3) Since I don't work in the EE field, I can't say. I would expect that all of the mentioned focus areas would be desired. It really comes down to this - if it is advancing technology, the marketplace will need people to understand it and patent those new advances.
  8. Apr 17, 2012 #28
    Hi, you said that your work week isn't typical - 35 hrs per week. From your perspective, what is typical for the number of hours that a patent lawyer works? I know it varies from company to company, but would a 40 - 45 hour work week be unlikely?
  9. Apr 17, 2012 #29
    Also, what would be a typical salary range after working in as a patent lawyer for 5 years?
  10. Apr 18, 2012 #30


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    Would a 40 - 45 hour work week be unlikely? I would say most patent attorneys working at mid-sided firms work about 50 hours a week. It's not entirely unlikely but 40 hr a week jobs could be more difficult to find. With the economy for lawyers being in bad shape, it's hard to be picky, especially when you are first starting out.

    Typical salary range after working in as a patent lawyer for 5 years? Of course this depends on a lot of factors. I would estimate $80-$175K/yr is a decent range. I know that's not very helpful but it will depend on the size of the firm you work for, where in the country you are and how many hours you bill. $175K/yr may sound great but those people are likely working 60-80/hrs a week in high pressure positions. I have many friends who make great money, typically in the form of bonuses. They work super hard all year chasing the dollars. The more you work, the more you can earn. These estimates are just my best guess and are not based on any research.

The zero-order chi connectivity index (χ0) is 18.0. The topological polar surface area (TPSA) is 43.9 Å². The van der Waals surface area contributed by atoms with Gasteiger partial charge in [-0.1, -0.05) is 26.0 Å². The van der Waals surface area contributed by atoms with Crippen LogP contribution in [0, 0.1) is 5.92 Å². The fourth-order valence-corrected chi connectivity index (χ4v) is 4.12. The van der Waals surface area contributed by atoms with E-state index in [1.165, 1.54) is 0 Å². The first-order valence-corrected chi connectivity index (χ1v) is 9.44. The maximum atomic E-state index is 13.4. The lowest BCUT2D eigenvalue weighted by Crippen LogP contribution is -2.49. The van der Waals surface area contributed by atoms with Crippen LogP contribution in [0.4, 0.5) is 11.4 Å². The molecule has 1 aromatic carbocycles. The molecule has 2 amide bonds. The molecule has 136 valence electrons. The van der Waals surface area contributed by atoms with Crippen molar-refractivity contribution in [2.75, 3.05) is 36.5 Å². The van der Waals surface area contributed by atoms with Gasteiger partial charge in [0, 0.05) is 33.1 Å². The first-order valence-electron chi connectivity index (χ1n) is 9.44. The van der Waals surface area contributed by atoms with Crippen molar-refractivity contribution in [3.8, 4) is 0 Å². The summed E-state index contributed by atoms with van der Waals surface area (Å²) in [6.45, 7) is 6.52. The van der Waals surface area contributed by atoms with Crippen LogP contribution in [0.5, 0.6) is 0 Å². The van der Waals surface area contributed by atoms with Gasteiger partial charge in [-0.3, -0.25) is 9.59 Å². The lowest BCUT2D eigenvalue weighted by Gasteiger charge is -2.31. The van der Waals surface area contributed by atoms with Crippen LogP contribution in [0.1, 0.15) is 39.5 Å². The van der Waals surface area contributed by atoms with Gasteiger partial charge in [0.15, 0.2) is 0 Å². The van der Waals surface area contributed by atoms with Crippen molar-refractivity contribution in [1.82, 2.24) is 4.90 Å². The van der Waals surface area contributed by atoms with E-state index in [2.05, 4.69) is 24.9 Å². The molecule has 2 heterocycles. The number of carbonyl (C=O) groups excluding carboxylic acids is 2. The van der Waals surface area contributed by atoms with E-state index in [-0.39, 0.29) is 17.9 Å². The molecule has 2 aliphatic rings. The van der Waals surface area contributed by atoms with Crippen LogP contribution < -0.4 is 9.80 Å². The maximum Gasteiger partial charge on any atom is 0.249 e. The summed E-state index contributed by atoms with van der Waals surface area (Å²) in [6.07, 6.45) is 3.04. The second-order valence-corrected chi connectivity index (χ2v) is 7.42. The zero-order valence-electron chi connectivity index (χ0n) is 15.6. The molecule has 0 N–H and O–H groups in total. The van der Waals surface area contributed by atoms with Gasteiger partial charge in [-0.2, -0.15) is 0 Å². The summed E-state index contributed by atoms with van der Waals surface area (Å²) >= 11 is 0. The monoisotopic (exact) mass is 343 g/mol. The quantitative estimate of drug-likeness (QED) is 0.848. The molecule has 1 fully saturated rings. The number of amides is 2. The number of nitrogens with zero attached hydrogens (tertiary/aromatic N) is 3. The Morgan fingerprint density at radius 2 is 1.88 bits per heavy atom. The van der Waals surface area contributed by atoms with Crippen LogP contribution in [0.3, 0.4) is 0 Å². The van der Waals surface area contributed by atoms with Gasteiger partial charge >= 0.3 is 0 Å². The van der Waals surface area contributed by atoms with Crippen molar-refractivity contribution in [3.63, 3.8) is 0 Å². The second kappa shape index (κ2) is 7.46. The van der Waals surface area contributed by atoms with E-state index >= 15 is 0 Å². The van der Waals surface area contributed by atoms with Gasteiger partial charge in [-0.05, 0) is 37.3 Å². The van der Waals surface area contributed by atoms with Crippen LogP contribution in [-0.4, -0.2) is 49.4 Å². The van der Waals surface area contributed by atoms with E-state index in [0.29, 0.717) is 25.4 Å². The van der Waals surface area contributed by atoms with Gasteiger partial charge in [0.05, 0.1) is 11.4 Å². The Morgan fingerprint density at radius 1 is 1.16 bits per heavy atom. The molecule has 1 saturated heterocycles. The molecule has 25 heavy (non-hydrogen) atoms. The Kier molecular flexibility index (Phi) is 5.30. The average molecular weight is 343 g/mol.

For both of these questions it is difficult to generalize for an entire industry. These are ballpark responses and there is a lot of variance.
  11. Apr 22, 2012 #31


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  12. Apr 27, 2012 #32
    Well, this is extremely uncanny. I noticed this post right after I just posted a question about this.

    What tests or qualifications do patent attorneys need to have above passing the bar like normal attorneys?

    Also how is a civil engineering background?
  13. Apr 27, 2012 #33


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    To practice before the USPTO you need to take the patent bar exam. In order to take this exam, you must have a technical background. See prior posts re: what qualifies and how various backgrounds can affect your career options.